Because the components of a polypill are no longer covered by patent restrictions it could be produced at a cost of little more than US$ 1 per patient per month, according to the WHO chronic diseases report. Combination drug therapy — using aspirin, beta-blocker, diuretic and a statin for people with an overall risk of a cardiovascular event above 5% over the next 10 years — was shown to be highly cost-effective in all regions by the WHOCHOICE project, the WHO chronic diseases report said.
Neal said: “Because the risks of side-effects from the components are very low and the potential benefits are very high, the polypill will be very safe. The goal will be to use non-physician health workers to identify and treat high-risk individuals which should decrease costs and increase access in resource-poor settings.”
Polypills are also expected to increase patient adherence. This has been shown with combination drugs for diabetes, hypertension and HIV/AIDS, according to a study published in the Bulletin in December 2004.
A study to find out if this is also the case in patients with established cardiovascular disease is to start recruiting from January to March 2006. The GAP, or Guidelines Adherence to Polypill study, set up by the George Institute for International Health, will randomize 1000 patients with established cardiovascular disease to a polypill-based approach or to standard care. The patients will be followed for two years.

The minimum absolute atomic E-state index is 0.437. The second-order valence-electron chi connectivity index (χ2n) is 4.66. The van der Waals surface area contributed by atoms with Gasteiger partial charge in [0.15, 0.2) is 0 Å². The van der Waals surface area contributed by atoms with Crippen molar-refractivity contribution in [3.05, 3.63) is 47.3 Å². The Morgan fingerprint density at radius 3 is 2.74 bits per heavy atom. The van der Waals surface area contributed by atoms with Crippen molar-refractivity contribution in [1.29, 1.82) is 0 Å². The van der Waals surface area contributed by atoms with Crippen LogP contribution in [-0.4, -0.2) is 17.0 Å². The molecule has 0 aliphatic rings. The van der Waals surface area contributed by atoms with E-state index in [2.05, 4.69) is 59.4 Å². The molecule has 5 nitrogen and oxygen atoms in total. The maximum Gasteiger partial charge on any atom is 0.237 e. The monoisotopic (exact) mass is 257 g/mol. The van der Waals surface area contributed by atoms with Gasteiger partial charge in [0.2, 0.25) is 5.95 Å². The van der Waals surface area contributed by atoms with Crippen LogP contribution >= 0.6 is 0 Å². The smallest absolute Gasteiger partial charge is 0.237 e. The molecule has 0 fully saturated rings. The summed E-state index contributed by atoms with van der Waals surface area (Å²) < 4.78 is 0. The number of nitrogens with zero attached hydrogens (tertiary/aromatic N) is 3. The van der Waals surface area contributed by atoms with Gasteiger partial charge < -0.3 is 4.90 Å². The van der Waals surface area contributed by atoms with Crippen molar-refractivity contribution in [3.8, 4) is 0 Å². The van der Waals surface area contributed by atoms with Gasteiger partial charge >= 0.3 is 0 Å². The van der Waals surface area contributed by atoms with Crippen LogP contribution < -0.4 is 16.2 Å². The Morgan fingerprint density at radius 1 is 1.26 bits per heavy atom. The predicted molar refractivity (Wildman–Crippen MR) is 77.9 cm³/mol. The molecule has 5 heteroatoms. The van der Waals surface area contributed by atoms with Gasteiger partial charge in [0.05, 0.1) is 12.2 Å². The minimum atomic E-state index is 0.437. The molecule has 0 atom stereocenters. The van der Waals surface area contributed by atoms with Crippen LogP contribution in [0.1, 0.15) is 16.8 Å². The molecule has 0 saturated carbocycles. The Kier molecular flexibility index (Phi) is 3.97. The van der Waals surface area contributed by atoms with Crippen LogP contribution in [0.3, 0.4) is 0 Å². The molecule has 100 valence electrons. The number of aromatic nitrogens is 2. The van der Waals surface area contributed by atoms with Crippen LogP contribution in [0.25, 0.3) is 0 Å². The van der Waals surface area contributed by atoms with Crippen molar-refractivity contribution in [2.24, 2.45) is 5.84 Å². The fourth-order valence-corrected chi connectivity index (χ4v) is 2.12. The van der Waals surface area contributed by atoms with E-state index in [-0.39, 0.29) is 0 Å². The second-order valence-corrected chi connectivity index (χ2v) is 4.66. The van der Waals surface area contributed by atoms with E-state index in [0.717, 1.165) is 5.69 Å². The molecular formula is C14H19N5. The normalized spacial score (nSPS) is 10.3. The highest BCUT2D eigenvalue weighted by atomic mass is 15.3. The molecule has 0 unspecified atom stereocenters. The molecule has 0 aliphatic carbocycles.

A similar study of 600 patients is to start in New Zealand next year, led by Anthony Rodgers of the University of Auckland. Patients with a definite indication for all medicines, such as following a heart attack or stroke, will be randomized to polypill or conventional care. The main outcome measures will include compliance, blood-pressure and cholesterol levels.
Fixed-dose combinations are now a core component of care for people with HIV/AIDS, tuberculosis and malaria. As well as improving clinical outcomes, they simplify distribution of multiple medications, which can be an important advantage in resource-limited health-care settings.
Some public health experts say another way of improving access to medicines and treatment for chronic disease would be through public-private partnerships (PPPs). A report by a team from the London School of Economics and Political Science, led by Dr Mary Moran, found that PPPs have driven the recent considerable increase in research activity into so-called neglected diseases, such as malaria and tuberculosis.
After a time when few new therapies were introduced, there are now over 60 drug research projects under way. Three-quarters of these are conducted under the auspices of PPPs and should result in six or seven new drugs being developed by 2010.
There are no PPPs working in the area of chronic disease, a situation Rodgers, who is director of the Clinical Trials Research Unit at the University of Auckland, in New Zealand, wants to change. Rodgers is involved in early consultations to set up a PPP to make treatment for chronic diseases more accessible to people in need.
“We desperately need a not-for profit organization that enables public-private partnerships to make new medicines more available. Not just new technologies like the polypill, but also health-care delivery solutions.”
Jacqui Wise, Cape Town.